Out There: “But I Hate Running”

Photo: N.C. Winters

There are a lot of things I could be doing instead of running. I could nap. Or watch reality TV. Or… 

During a recent visit to my hometown of Stevens Point, Wis., I bumped into people I hadn’t seen in quite some time. After the obligatory “married/pregnant/dead” catch- up of mutual friends and acquaintances, the discussion would turn to how much different I look from the last time they saw me five years and many pounds ago.

“You’ve lost so much weight!” they exclaimed. “What did you do?”

“I took up running!” I proudly declared.

“Oh, good for you! I tried that once, but I hate running.”

Me too, buddy. Me too.

I’m going to come right out and say it: Running sucks. I don’t look pretty while doing it. It makes me smell bad. And sometimes it makes me cry. I get frustrated, uncomfortable, and whiny; these emotions are expressed through curse words in inappropriate places, usually in the presence of puppies, small children, and/or the elderly.

Running makes my knees hurt, unless, of course, I take extra time every day for strength training and foam rolling. I have to plan my schedule, my meals, and my wardrobe around the workout of the day, and even then I still have to allot ten to thirty minutes to willing my butt out the door.

There are a lot of things I could be doing instead of running. I could nap. Or watch reality TV. Or finally create a Pinterest account. Or organize my closets. Or learn to cook a dish that is actually edible. Or find out how many bowls of coconut-pineapple swirl I can down at the all-you-can-eat frozen yogurt bar. You can roll your eyes all you want, but that stuff is addictive.

But I can do all of those things. I know, because I did them for years. I was so good at napping, I considered turning pro. I could recap the previous season’s “American Idol” and “Bachelorette” contestants at the snap of a finger. And my closets? Color-coded, organized by size, and always carrying a light smell of lavender.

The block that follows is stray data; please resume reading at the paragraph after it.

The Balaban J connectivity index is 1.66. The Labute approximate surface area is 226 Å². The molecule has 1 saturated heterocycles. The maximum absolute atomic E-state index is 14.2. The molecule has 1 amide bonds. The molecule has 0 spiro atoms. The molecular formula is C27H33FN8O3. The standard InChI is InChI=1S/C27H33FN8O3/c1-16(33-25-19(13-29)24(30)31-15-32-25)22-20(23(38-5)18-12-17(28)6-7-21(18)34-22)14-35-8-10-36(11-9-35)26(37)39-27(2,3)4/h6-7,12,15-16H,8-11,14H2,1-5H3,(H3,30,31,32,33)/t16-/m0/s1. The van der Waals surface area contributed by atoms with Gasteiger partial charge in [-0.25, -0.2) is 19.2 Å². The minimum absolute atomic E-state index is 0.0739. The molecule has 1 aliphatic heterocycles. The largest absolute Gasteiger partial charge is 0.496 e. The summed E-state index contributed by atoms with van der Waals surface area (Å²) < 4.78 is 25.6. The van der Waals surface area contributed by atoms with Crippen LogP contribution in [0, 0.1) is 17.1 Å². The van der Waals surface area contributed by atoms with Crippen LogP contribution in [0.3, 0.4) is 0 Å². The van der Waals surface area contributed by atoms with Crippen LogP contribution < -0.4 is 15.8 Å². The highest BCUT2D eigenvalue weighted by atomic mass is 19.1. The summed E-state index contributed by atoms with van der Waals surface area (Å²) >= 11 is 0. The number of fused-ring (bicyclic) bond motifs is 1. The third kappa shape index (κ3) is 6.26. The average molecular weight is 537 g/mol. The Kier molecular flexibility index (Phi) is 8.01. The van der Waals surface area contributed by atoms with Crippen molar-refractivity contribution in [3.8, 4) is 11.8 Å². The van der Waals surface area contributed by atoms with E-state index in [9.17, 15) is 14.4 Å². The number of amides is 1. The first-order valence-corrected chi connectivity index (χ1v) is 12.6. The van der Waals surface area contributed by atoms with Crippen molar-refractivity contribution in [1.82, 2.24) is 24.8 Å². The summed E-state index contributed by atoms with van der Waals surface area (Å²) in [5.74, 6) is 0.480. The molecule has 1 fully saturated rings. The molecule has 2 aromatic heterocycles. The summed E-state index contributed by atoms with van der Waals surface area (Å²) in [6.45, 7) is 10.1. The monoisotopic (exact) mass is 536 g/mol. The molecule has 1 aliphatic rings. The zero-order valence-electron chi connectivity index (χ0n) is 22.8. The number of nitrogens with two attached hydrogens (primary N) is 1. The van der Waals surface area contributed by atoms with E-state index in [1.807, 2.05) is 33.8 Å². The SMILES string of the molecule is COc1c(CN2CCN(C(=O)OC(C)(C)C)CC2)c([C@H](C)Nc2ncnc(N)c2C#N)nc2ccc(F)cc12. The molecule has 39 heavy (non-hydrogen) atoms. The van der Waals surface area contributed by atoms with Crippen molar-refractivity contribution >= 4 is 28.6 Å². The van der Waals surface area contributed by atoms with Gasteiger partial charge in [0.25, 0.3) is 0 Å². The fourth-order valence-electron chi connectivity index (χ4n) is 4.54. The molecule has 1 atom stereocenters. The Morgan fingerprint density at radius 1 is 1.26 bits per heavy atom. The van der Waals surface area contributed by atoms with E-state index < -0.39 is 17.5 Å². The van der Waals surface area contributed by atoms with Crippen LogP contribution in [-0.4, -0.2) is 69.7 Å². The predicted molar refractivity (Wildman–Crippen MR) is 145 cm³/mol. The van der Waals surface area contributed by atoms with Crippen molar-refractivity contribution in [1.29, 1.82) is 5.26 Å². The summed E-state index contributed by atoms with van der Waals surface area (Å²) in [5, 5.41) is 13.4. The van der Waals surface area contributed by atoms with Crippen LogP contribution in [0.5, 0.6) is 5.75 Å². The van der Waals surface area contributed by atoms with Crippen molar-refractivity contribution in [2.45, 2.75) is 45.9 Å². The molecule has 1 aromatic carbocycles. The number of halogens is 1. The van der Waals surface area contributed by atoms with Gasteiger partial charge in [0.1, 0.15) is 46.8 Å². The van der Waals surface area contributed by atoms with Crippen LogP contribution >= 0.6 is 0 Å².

I also had the weight, health and mental stability of someone who watched a lot of TV and took a lot of trips to the frozen yogurt bar. I had friends who would evangelize about the joys of running, but I hated running.

Once I finally put aside my disdain and started running, I understood what my friends meant when they said it sucked, but they still loved it. For 25 years, I was alive but I wasn’t really living. It’s kind of like having an Aston Martin sitting in a garage; what’s the point of having such a sweet ride if you don’t take it out to see how fast it can go?

It’s that very notion that’s so hard for runners to convey to those who don’t pound the pavement. Until someone really, truly experiences what it’s like to run—nay, to live—they won’t get why we do it. So for every person who tells us they hate running, we smile, nod, and wink knowingly: “Me too, buddy. Me, too.”

This column first appeared in the December 2012 issue of Competitor magazine. 

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About The Author:

Susan Lacke does 5Ks, Ironman Triathlons, and everything in between to justify her love for cupcakes (yes, she eats that many). In addition to writing for Competitor, she serves as Resident Triathlete for No Meat Athlete, a website dedicated to vegetarian endurance athletes. Susan lives and trains in Phoenix, Arizona with three animals: A labrador, a cattle dog, and a freakishly tall triathlete boyfriend. She claims to be of sound mind, though this has yet to be substantiated by a medical expert. Follow her on Twitter: @SusanLacke

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